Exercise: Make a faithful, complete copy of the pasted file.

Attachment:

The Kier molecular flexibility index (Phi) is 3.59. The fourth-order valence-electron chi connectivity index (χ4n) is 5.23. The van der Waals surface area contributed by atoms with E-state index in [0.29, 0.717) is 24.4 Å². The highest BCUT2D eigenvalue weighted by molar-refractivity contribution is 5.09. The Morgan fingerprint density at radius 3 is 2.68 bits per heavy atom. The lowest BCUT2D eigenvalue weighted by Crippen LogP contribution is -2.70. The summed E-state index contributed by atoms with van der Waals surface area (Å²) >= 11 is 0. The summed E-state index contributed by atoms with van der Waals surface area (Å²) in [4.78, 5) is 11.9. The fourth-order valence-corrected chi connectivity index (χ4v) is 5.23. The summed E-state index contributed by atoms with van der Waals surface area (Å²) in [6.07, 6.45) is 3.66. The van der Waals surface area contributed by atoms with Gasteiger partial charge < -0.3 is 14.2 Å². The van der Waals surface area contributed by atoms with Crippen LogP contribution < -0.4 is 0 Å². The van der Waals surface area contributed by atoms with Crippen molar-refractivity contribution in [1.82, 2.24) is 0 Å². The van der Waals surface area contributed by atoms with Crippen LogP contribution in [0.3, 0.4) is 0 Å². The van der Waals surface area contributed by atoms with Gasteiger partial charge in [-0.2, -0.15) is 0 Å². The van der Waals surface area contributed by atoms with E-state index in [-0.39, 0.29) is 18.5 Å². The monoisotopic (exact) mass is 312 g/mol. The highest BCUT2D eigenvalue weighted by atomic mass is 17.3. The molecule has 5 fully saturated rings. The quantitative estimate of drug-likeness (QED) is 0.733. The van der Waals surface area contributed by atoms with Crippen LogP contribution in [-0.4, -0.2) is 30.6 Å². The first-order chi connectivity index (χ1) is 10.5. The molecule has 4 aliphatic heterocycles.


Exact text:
The Kier molecular flexibility index (Phi) is 3.59. The fourth-order valence-electron chi connectivity index (χ4n) is 5.23. The van der Waals surface area contributed by atoms with E-state index in [0.29, 0.717) is 24.4 Å². The highest BCUT2D eigenvalue weighted by molar-refractivity contribution is 5.09. The Morgan fingerprint density at radius 3 is 2.68 bits per heavy atom. The lowest BCUT2D eigenvalue weighted by Crippen LogP contribution is -2.70. The summed E-state index contributed by atoms with van der Waals surface area (Å²) >= 11 is 0. The summed E-state index contributed by atoms with van der Waals surface area (Å²) in [4.78, 5) is 11.9. The fourth-order valence-corrected chi connectivity index (χ4v) is 5.23. The summed E-state index contributed by atoms with van der Waals surface area (Å²) in [6.07, 6.45) is 3.66. The van der Waals surface area contributed by atoms with Gasteiger partial charge < -0.3 is 14.2 Å². The van der Waals surface area contributed by atoms with Crippen LogP contribution < -0.4 is 0 Å². The van der Waals surface area contributed by atoms with Crippen molar-refractivity contribution in [1.82, 2.24) is 0 Å². The van der Waals surface area contributed by atoms with Crippen LogP contribution in [0.3, 0.4) is 0 Å². The van der Waals surface area contributed by atoms with Gasteiger partial charge in [-0.2, -0.15) is 0 Å². The van der Waals surface area contributed by atoms with E-state index in [-0.39, 0.29) is 18.5 Å². The monoisotopic (exact) mass is 312 g/mol. The highest BCUT2D eigenvalue weighted by atomic mass is 17.3. The molecule has 5 fully saturated rings. The quantitative estimate of drug-likeness (QED) is 0.733. The van der Waals surface area contributed by atoms with Crippen LogP contribution in [-0.4, -0.2) is 30.6 Å². The first-order chi connectivity index (χ1) is 10.5. The molecule has 4 aliphatic heterocycles.